Life at Conception: A Reply to Jean Kazez

According to Jean Kazez, it is implausible that life begins at conception. She suggests that an entity with life-status must be an entity that has continuity and can be individuated. To have continuity an entity must have identity conditions at t1 and t2. To be individuated an entity must have some set of conditions that set it apart from another entity. Kazez argues that the entity in the womb has neither until it is 14 days old. Thus, life cannot begin at conception. Her argument is as follows:

(1) If it is a life, then it is a unified, continuous individual.
(2) An embryo is not a unified, continuous individual.
(3) Therefore, an embryo is not a life.

Kazez assumes the truth of (1) and provides a couple of reasons to accept (2). First, in the first few days of development the conceptus can split and develop into two or more individuals. At best, the collection of cells that compose the entity at this stage are like a "flock of birds" - there may be some form of life, but …

Discipline Defense

Perhaps the best defense of the utility of philosophy for Christian ministry is found in Moreland and Craig's Philosophical Foundations for a Christian Worldview (16-19). The following is my summary of six benefits:

Apologetics – when an objection is made against Christianity it is almost always a philosophical objection or involves a philosophical assumption. Just consider the following objections: (i) there is no evidence for the existence of God (ii) miracles are impossible (iii) the presence of evil in the world entails that God does not exist (iv) How do we know that the bible is true? (v) How can Christianity be the only way to God? (vi) That might be true for you but not for me (vii) How do you know that Jesus was raised from the dead? All of these objections require philosophical replies.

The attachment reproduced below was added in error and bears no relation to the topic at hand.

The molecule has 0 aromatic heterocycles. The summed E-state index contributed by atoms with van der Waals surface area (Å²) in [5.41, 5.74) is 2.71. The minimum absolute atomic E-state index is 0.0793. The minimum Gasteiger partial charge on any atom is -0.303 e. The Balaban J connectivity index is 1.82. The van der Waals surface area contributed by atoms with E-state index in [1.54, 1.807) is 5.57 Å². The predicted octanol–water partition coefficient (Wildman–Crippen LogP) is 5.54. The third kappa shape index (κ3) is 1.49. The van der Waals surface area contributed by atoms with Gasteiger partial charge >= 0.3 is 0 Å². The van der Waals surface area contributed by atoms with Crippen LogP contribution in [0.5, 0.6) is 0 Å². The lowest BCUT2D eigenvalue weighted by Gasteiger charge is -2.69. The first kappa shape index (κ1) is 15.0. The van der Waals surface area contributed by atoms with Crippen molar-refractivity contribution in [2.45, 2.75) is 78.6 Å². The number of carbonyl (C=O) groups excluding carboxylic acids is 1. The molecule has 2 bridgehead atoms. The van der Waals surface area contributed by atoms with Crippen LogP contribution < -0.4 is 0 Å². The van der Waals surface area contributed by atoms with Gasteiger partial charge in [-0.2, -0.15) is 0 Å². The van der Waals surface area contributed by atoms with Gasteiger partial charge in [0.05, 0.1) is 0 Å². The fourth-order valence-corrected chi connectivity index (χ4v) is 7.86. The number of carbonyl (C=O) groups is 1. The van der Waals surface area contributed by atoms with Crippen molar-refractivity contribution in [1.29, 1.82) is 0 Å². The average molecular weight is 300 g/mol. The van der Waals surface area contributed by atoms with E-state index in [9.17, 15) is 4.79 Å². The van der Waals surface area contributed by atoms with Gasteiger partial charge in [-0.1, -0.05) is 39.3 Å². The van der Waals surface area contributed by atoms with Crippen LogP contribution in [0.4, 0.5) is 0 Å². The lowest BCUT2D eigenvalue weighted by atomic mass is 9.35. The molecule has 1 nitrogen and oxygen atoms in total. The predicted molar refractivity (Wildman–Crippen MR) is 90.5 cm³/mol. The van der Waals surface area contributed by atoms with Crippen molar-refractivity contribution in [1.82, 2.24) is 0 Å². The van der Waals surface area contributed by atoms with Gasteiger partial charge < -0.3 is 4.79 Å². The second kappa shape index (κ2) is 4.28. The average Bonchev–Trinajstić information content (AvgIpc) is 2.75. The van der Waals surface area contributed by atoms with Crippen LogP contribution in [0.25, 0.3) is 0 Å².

Polemics – the church is called upon to criticize and refute false views. One important way to refute erroneous views is by philosophical argument. Refuting people in political debate requi…

Life as a Determinist Ain't that Bad

Apparently, a determinist can believe anything he wants, but he cannot live any way he wants:

"A determinist cannot live consistently as though everything he thinks and does is causally determined—especially his choice to believe that determinism is true! Thinking that you’re determined to believe that everything you believe is determined produces a kind of vertigo. Nobody can live as though all that he thinks and does is determined by causes outside himself. Even determinists recognize that we have to act “as if” we had free will and so weigh our options and decide on what course of action to take, even though at the end of the day we are determined to take the choices we do. Determinism is thus an unliveable view."

The main point is found in the first sentence: "A determinist cannot live consistently as though everything he thinks and does is causally determined—especially his choice to believe that determinism is true!" The argument goes something like this:
Deter…